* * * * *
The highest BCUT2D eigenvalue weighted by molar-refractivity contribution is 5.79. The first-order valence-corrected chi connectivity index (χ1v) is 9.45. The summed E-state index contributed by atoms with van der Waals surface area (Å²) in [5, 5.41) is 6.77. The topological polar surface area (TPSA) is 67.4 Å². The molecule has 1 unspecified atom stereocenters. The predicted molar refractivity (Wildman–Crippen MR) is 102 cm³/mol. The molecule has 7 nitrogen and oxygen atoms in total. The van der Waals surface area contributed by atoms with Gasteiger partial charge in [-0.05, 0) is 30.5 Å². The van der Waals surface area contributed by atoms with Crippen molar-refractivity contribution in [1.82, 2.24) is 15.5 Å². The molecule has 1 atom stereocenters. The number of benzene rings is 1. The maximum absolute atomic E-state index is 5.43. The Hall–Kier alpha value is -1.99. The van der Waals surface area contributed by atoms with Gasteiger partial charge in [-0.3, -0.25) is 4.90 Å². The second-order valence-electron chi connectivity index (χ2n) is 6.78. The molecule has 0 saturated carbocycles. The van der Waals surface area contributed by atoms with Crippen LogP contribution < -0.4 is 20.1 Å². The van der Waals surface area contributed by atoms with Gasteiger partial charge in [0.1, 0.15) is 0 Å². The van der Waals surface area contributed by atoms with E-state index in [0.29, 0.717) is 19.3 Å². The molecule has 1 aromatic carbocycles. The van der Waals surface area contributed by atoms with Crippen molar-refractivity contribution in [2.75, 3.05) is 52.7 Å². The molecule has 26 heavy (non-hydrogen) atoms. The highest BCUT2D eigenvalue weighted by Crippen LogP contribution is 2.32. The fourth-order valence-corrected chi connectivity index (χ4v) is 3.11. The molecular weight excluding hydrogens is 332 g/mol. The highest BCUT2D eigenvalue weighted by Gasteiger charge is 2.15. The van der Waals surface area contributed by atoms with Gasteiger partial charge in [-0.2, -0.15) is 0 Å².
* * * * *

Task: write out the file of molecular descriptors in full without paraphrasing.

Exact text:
The highest BCUT2D eigenvalue weighted by molar-refractivity contribution is 5.79. The first-order valence-corrected chi connectivity index (χ1v) is 9.45. The summed E-state index contributed by atoms with van der Waals surface area (Å²) in [5, 5.41) is 6.77. The topological polar surface area (TPSA) is 67.4 Å². The molecule has 1 unspecified atom stereocenters. The predicted molar refractivity (Wildman–Crippen MR) is 102 cm³/mol. The molecule has 7 nitrogen and oxygen atoms in total. The van der Waals surface area contributed by atoms with Gasteiger partial charge in [-0.05, 0) is 30.5 Å². The van der Waals surface area contributed by atoms with Crippen molar-refractivity contribution in [1.82, 2.24) is 15.5 Å². The molecule has 1 atom stereocenters. The number of benzene rings is 1. The maximum absolute atomic E-state index is 5.43. The Hall–Kier alpha value is -1.99. The van der Waals surface area contributed by atoms with Gasteiger partial charge in [-0.3, -0.25) is 4.90 Å². The second-order valence-electron chi connectivity index (χ2n) is 6.78. The molecule has 0 saturated carbocycles. The van der Waals surface area contributed by atoms with Crippen LogP contribution < -0.4 is 20.1 Å². The van der Waals surface area contributed by atoms with Gasteiger partial charge in [0.1, 0.15) is 0 Å². The van der Waals surface area contributed by atoms with E-state index in [0.29, 0.717) is 19.3 Å². The molecule has 1 aromatic carbocycles. The van der Waals surface area contributed by atoms with Crippen molar-refractivity contribution in [2.75, 3.05) is 52.7 Å². The molecule has 26 heavy (non-hydrogen) atoms. The highest BCUT2D eigenvalue weighted by Crippen LogP contribution is 2.32. The fourth-order valence-corrected chi connectivity index (χ4v) is 3.11. The molecular weight excluding hydrogens is 332 g/mol. The highest BCUT2D eigenvalue weighted by Gasteiger charge is 2.15. The van der Waals surface area contributed by atoms with Gasteiger partial charge in [-0.2, -0.15) is 0 Å².